From: Ron Hays [ron@oklahomafarmreport.ccsend.com] on behalf of Ron Hays [ronphays@cox.net]
Sent: Friday, August 31, 2012 5:57 AM
To: Hays, Ron
Subject: Oklahoma's Farm News Update


 
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We invite you to listen to us on great radio stations across the region on the Radio Oklahoma Network weekdays- if you missed this morning's Farm News - or you are in an area where you can't hear it- click here for this morning's Farm news from Ron Hays on RON.

 

 

Let's Check the Markets! 

 

 

Today's First Look:  

Ron on RON Markets as heard on K101  

mornings with cash and futures reviewed- includes where the Cash Cattle market stands, the latest Feeder Cattle Markets Etc.

 

Okla Cash Grain:  

Daily Oklahoma Cash Grain Prices- as reported by the Oklahoma Dept. of Agriculture.

 

Canola Prices:  

Current cash price for canola is $12.54 per bushel-  based on delivery to Yukon. The full listing of cash canola bids at country points in Oklahoma can now be found in the daily Oklahoma Cash Grain report- linked above.

 

Futures Wrap:  

Our Daily Market Wrapup from the Radio Oklahoma Network with Ed Richards and Tom Leffler- analyzing the Futures Markets from the previous Day.

 

KCBT Recap: 

Previous Day's Wheat Market Recap- Two Pager from the Kansas City Board of Trade looks at all three U.S. Wheat Futures Exchanges with extra info on Hard Red Winter Wheat and the why of that day's market. 

 

Feeder Cattle Recap:  

The National Daily Feeder & Stocker Cattle Summary- as prepared by USDA.

 

Slaughter Cattle Recap:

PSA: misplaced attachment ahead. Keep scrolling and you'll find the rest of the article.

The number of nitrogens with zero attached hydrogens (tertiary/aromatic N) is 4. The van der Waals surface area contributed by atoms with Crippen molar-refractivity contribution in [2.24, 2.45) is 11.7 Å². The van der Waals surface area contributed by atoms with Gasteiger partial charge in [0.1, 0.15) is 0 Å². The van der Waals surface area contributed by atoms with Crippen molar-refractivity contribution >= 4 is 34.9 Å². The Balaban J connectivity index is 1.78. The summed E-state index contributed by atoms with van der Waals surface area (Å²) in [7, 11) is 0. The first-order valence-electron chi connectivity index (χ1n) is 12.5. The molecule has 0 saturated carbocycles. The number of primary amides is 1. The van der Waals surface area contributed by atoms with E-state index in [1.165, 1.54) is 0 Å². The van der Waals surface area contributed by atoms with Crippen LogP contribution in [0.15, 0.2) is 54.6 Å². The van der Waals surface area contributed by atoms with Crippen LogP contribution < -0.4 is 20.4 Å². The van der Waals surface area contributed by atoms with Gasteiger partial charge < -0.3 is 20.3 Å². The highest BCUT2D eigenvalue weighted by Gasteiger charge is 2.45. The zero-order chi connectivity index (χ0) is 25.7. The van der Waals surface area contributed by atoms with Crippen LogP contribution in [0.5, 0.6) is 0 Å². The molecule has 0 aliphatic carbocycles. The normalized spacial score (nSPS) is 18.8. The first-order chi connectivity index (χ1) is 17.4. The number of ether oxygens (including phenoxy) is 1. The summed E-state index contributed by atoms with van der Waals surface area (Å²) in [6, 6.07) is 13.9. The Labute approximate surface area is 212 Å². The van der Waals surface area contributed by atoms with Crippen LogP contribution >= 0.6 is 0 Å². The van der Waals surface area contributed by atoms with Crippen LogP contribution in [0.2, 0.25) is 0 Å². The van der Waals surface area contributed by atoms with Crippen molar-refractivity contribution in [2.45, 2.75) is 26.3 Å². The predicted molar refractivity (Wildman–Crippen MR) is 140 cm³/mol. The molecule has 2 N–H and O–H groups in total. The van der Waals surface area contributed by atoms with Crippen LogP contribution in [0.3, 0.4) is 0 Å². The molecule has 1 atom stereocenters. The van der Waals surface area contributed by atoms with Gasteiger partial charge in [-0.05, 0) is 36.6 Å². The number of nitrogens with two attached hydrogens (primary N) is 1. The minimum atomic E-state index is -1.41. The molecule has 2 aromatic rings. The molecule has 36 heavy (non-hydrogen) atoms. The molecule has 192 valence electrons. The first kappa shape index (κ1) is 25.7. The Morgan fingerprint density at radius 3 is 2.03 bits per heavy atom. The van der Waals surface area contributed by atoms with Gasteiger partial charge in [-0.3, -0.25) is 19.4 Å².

The National Daily Slaughter Cattle Summary- as prepared by the USDA.

 

TCFA Feedlot Recap:  

Finally, here is the Daily Volume and Price Summary from the Texas Cattle Feeders Association.

 

Oklahoma's Latest Farm and Ranch News

 

Your Update from Ron Hays of RON
   Friday, August 31, 2012
Howdy Neighbors! 

Here is your daily Oklahoma farm and ranch news update. 
 





-- Agriculture Secretary Vilsack Announces Grants to Support Beginning Farmers and Ranchers across 24 States

-- Superior Livestock Set for Three Day Labor Day Sale Next Week- Lots of Weaned Calves on the Docket 

A Reminder- Monday is Labor Day and there will be no daily email- we will return bright and early Tuesday morning- Enjoy Your Holiday and Stay Safe!

Featured Story:
isaactobringrainAs Issac Passes Just to the East of Ft. Smith- Oklahoma on the Wrong Side for Rainfall  

 

You could almost wave at what is left of Issac as he passes by Oklahoma early on this Friday morning- the National Weather Service has the center of the storm that has a lot of rain associated with it just about 50 miles east of Ft. Smith, Arkansas and 95 miles west of Little Rock.  Unfortunately for those that were hoping for some decent rains for our state from Issac- that looks to be close to impossible.  Radar shows as I write this morning a few bands rolling back over into northeastern Oklahoma- but not much.  It appears larger amounts of precipitation are happening in Arkansas and up into places like Springfield, Mo. this morning- and the rain making system is still expected to pull a lot of Gulf moisture up into the Missiissippi River Valley and over into the Ohio River Valley as Labor Day weekend continues. Click here for the Advisory 41 on Issac, as issued this morning at 4 AM central.